Background and Aims PTBI is the leading cause of death and long-term morbidity. Current recommendations for the management of severe PTBI (Glasgow Coma [GCS] score ≤8) indicate that ICP monitoring is appropriate in infants and children (Option). The most reliable methods of ICP monitoring are ventricular catheters and intra parenchymal systems. The aim of this study is to evaluate the management of PTBI based on continues monitoring of intraparenchymal ICP in a PICU in Algeria.
Methods Between January 2005 and December 2009 we collected 308 PTBI, 57 patients had intraparenchymal ICP monitoring. The consensus is to treat ICP exceeding the 20 mmHg threshold, and to optimize cerebral perfusion pressure (CPP).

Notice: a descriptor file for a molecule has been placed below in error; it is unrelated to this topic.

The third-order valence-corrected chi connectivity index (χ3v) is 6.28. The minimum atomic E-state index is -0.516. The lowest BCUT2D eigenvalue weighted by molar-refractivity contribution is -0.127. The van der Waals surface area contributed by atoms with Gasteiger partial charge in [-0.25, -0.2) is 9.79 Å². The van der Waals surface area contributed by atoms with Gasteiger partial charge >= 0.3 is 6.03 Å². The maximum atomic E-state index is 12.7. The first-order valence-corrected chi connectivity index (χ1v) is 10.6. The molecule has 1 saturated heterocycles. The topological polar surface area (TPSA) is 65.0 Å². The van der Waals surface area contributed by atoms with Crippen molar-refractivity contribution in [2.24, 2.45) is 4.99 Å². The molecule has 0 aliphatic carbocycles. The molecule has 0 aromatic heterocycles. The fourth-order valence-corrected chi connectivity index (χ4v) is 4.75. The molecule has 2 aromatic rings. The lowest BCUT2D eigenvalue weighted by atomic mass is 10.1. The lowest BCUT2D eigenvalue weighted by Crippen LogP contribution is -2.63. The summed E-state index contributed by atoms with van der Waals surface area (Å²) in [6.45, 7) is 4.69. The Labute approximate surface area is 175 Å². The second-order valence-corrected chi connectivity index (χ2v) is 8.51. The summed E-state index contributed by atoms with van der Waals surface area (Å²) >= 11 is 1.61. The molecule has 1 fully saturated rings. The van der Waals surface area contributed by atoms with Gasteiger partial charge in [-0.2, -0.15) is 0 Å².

Results The mean age was 8 years, hypoxia and hypotension were frequent at admission, median GCS after resuscitation = 6, ICP monitoring was set up by the intensivist in the PICU after un average time of 13 hours after trauma. Intracranial hypertension was detected and treated (mannitol, hyerventilation and thiopental) in more than 90% of cases. the average time of ICP monitoring was 5 days. No complications (infection, hemorrhage) with this technique was detected.
Conclusion The etiology and the pathophysiology of raised ICP in PTBI is a complex challenge for the intensivist. CPP and ICP were the first brain-specific targets for goal-directed therapies enacted in PTBI. In this study, ICP monitoring allows to detect intracranial hypertension and guide treatment better than when this technique is absent even if it is not a standard of the recommendations.